Raise a healthy child who is a joy to feed.
1. Where you are going with feeding. Think of your child as a future toddler. By 8 to 18 months, your tiny baby will be a good eater and ready to join in when you have family-friendly meals.
2. Follow the division of responsibility. To raise a good eater, do your jobs with feeding and parenting, then trust your child to do her jobs with eating, moving, and growing.
3. Understand your child’s development and temperament. Being able to recognize stages in development and understand temperament lets you trust and enjoy your child and parent in the best way.
4. How to feed your newborn and infant. Your baby eats best and feels best about you—and about eating—when you pay attention to her and do what she wants.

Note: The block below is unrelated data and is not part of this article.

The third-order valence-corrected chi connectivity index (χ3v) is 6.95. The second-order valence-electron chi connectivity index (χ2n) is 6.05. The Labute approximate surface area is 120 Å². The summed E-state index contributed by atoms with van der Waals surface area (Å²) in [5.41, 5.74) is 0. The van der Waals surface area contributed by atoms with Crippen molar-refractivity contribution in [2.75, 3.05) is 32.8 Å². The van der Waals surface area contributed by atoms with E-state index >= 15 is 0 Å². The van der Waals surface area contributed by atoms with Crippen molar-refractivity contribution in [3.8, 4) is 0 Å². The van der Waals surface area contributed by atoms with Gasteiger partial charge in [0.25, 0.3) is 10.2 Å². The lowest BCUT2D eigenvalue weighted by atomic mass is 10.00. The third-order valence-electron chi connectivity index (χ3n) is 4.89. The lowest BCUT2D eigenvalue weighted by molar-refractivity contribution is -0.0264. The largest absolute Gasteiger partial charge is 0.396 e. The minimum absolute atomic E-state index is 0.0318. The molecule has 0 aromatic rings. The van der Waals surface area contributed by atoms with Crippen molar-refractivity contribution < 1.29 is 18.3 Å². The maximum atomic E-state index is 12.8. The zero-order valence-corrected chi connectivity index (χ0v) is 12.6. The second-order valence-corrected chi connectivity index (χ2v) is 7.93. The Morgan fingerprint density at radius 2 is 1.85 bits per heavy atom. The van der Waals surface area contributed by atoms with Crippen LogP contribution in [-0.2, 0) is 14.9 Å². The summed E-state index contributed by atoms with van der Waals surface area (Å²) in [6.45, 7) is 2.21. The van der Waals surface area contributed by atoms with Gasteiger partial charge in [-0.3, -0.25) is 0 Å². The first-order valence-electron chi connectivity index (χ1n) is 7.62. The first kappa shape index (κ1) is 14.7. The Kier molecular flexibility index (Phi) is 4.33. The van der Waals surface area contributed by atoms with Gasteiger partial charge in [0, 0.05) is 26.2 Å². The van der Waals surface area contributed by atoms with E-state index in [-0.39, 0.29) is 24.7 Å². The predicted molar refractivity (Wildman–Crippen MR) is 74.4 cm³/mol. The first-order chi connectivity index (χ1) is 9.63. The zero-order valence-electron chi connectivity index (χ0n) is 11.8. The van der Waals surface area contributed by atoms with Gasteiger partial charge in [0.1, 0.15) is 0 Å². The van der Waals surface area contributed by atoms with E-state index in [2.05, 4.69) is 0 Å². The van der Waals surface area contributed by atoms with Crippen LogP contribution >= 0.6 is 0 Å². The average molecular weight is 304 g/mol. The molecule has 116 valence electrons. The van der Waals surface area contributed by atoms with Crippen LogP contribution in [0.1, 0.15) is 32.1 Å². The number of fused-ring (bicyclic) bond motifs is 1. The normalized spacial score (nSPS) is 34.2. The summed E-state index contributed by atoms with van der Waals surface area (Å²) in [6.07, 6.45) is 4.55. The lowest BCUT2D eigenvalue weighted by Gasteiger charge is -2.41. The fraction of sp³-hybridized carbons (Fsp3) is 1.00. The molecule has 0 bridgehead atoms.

5. How to feed your older baby and toddler. Start and progress solid foods based on what your baby can do, not how old he is. Rules about when and what to feed make you ignore your baby and doubt your judgment.
6. What to feed your child: step by step. Your child might progress from starting solids to joining in with family meals in a couple of months, or it may take a year or more. Go as fast or as slowly as is right for her.
7. Solve feeding problems. To correct feeding problems, be sure to do your jobs and just as sure to refrain from trying to do your child’s jobs. Focus on the quality of feeding rather than the quantity your child eats.
8. What you have learned. Feeding is parenting in all ways. You have to do your jobs, but then you have to let go. Throughout the growing-up years, maintain a division of responsibility in feeding.
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